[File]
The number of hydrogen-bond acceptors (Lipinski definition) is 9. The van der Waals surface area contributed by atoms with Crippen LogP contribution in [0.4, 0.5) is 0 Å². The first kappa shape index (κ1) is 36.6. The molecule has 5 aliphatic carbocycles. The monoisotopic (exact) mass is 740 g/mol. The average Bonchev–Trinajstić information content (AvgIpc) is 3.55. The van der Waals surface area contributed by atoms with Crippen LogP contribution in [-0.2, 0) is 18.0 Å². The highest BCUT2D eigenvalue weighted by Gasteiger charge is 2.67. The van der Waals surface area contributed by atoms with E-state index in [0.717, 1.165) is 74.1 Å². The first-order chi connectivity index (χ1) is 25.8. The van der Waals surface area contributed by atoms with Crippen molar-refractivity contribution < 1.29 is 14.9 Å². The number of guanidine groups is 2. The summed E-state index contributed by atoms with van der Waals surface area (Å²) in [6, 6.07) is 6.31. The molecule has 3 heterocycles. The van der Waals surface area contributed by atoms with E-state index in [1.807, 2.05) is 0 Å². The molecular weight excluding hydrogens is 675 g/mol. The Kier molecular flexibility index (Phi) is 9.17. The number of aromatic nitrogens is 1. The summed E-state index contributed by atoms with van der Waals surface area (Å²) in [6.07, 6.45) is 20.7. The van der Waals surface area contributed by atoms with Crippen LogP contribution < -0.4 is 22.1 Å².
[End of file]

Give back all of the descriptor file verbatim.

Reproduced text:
The number of hydrogen-bond acceptors (Lipinski definition) is 9. The van der Waals surface area contributed by atoms with Crippen LogP contribution in [0.4, 0.5) is 0 Å². The first kappa shape index (κ1) is 36.6. The molecule has 5 aliphatic carbocycles. The monoisotopic (exact) mass is 740 g/mol. The average Bonchev–Trinajstić information content (AvgIpc) is 3.55. The van der Waals surface area contributed by atoms with Crippen LogP contribution in [-0.2, 0) is 18.0 Å². The highest BCUT2D eigenvalue weighted by Gasteiger charge is 2.67. The van der Waals surface area contributed by atoms with E-state index in [0.717, 1.165) is 74.1 Å². The first-order chi connectivity index (χ1) is 25.8. The van der Waals surface area contributed by atoms with Crippen molar-refractivity contribution < 1.29 is 14.9 Å². The number of guanidine groups is 2. The summed E-state index contributed by atoms with van der Waals surface area (Å²) in [6, 6.07) is 6.31. The molecule has 3 heterocycles. The van der Waals surface area contributed by atoms with E-state index in [1.807, 2.05) is 0 Å². The molecular weight excluding hydrogens is 675 g/mol. The Kier molecular flexibility index (Phi) is 9.17. The number of aromatic nitrogens is 1. The summed E-state index contributed by atoms with van der Waals surface area (Å²) in [6.07, 6.45) is 20.7. The van der Waals surface area contributed by atoms with Crippen LogP contribution < -0.4 is 22.1 Å².